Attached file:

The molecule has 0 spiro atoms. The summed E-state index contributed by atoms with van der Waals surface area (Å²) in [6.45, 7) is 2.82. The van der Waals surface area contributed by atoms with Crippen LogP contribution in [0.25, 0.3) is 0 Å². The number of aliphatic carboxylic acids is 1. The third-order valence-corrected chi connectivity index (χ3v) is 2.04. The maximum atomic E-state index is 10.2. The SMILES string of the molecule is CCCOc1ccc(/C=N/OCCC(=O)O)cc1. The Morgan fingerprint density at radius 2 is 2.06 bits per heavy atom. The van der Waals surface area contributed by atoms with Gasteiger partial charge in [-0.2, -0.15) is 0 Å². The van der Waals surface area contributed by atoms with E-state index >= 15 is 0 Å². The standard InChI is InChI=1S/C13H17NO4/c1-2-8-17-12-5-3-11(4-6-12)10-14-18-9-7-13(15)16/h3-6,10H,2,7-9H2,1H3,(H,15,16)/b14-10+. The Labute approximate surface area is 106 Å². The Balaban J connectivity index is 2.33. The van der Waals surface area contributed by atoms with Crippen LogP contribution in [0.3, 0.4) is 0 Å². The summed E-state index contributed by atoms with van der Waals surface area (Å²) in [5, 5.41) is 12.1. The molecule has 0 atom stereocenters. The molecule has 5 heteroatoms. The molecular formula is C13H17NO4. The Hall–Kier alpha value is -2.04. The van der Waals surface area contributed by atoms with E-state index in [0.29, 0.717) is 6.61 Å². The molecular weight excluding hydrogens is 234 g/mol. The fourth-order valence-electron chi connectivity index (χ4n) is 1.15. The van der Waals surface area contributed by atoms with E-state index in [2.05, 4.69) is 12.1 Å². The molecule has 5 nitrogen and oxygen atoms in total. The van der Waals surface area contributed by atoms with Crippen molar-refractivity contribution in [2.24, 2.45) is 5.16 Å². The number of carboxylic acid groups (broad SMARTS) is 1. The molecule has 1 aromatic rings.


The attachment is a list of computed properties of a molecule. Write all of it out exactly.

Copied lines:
The molecule has 0 spiro atoms. The summed E-state index contributed by atoms with van der Waals surface area (Å²) in [6.45, 7) is 2.82. The van der Waals surface area contributed by atoms with Crippen LogP contribution in [0.25, 0.3) is 0 Å². The number of aliphatic carboxylic acids is 1. The third-order valence-corrected chi connectivity index (χ3v) is 2.04. The maximum atomic E-state index is 10.2. The SMILES string of the molecule is CCCOc1ccc(/C=N/OCCC(=O)O)cc1. The Morgan fingerprint density at radius 2 is 2.06 bits per heavy atom. The van der Waals surface area contributed by atoms with Gasteiger partial charge in [-0.2, -0.15) is 0 Å². The van der Waals surface area contributed by atoms with E-state index >= 15 is 0 Å². The standard InChI is InChI=1S/C13H17NO4/c1-2-8-17-12-5-3-11(4-6-12)10-14-18-9-7-13(15)16/h3-6,10H,2,7-9H2,1H3,(H,15,16)/b14-10+. The Labute approximate surface area is 106 Å². The Balaban J connectivity index is 2.33. The van der Waals surface area contributed by atoms with Crippen LogP contribution in [0.3, 0.4) is 0 Å². The summed E-state index contributed by atoms with van der Waals surface area (Å²) in [5, 5.41) is 12.1. The molecule has 0 atom stereocenters. The molecule has 5 heteroatoms. The molecular formula is C13H17NO4. The Hall–Kier alpha value is -2.04. The van der Waals surface area contributed by atoms with E-state index in [0.29, 0.717) is 6.61 Å². The molecular weight excluding hydrogens is 234 g/mol. The fourth-order valence-electron chi connectivity index (χ4n) is 1.15. The van der Waals surface area contributed by atoms with E-state index in [2.05, 4.69) is 12.1 Å². The molecule has 5 nitrogen and oxygen atoms in total. The van der Waals surface area contributed by atoms with Crippen molar-refractivity contribution in [2.24, 2.45) is 5.16 Å². The number of carboxylic acid groups (broad SMARTS) is 1. The molecule has 1 aromatic rings.